Friday, August 31, 2012

Modifying Eagle Wheel for Irish Roads

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Here is my Eagle. It is upside down on the second floor of Brian Cawley's cutting edge Castlebar Cycle Store here in Ireland. We are trying to get the 72-hole modern day 50" rim to synch up with the 1891 36-hole hub (why hairpin spokes, pictured below are needed). Jim Spillane, now in Vermont, has worked out the trigonometry, and he feels confident that a 6-spread spoke pattern will work instead of the 14 spokes the hairpin V used to cross. 

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Jim also wants me to anneal the spoke elbows so we can work harden the area. This will make it possible for the spokes to make up for the changed load they will experience. For this task, my MAPP gas torch will be hard at work 

Then we lace the wheel! If all goes a cording to plan, the next challenge will be getting it to run true. 

I am willing to try Rocky Mtn Hiwheel's steel aluminium rim because, until I can get the Eagle back on US roads, I have got to make some adjustments so  I can train on the harsh Irish asphalt.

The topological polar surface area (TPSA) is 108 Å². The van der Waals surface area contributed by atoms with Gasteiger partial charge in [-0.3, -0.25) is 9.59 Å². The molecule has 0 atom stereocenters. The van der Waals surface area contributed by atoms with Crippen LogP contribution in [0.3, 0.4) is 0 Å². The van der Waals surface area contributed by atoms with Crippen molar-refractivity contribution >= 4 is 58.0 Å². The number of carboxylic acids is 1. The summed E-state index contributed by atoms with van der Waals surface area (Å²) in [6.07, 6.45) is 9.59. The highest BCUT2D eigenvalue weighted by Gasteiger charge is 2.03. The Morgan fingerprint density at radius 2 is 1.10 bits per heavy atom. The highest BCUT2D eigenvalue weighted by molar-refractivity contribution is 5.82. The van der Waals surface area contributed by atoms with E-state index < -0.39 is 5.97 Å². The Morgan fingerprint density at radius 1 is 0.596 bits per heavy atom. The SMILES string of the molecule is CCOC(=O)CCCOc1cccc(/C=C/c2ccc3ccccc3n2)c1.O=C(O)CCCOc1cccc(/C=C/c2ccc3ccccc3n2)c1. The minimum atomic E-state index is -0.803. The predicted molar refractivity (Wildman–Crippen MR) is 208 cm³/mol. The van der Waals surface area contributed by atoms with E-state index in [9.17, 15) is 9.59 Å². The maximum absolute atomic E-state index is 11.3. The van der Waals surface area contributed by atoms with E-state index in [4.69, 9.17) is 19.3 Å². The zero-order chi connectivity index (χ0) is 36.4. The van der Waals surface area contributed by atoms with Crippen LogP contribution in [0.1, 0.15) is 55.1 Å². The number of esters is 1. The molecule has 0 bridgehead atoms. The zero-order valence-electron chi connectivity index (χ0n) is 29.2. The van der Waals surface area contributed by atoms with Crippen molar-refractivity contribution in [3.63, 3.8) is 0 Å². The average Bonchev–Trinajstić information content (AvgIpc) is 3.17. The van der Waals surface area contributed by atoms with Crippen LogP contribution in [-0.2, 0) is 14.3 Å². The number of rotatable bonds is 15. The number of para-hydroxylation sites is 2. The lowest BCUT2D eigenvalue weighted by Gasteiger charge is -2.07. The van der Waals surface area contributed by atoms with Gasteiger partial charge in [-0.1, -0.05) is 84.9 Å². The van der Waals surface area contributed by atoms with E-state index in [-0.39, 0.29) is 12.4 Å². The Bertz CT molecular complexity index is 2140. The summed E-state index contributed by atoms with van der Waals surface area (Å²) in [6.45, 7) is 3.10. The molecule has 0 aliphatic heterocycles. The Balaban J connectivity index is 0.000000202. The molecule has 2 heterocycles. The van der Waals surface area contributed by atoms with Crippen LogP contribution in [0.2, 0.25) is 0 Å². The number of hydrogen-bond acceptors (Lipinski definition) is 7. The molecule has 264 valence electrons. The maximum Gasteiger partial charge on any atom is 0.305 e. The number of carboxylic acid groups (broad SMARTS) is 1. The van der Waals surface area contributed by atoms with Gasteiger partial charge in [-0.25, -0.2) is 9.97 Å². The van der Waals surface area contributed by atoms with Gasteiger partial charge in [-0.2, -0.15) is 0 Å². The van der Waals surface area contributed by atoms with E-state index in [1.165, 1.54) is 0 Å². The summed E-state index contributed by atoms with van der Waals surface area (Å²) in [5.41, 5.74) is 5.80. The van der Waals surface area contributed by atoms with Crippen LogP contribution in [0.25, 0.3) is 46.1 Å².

THX 4 all of U!! 

Monday, August 27, 2012

Irish 21st Century Windmills - Electricity for the Island

Pretty much anywhere I go in Ireland, off in the distance I see wind turbines. Yesterday, I found a road that, I am told, will take me to the ones closest to me. I'll keep you advised.......

According to the Irish Wind Energy Assn:

- There are 176 such wind farms operating in 27 of the 32 counties in Ireland.

- Capable of supplying enough electricity for over 1.3 million home , as of July 2012, 14.8% of Irish electricity is being generated from renewable sources, up from 5% in 1990, with wind being the main source of such production.

Saturday, August 25, 2012

Roads Like This Really Exist! Everywhere in Ireland....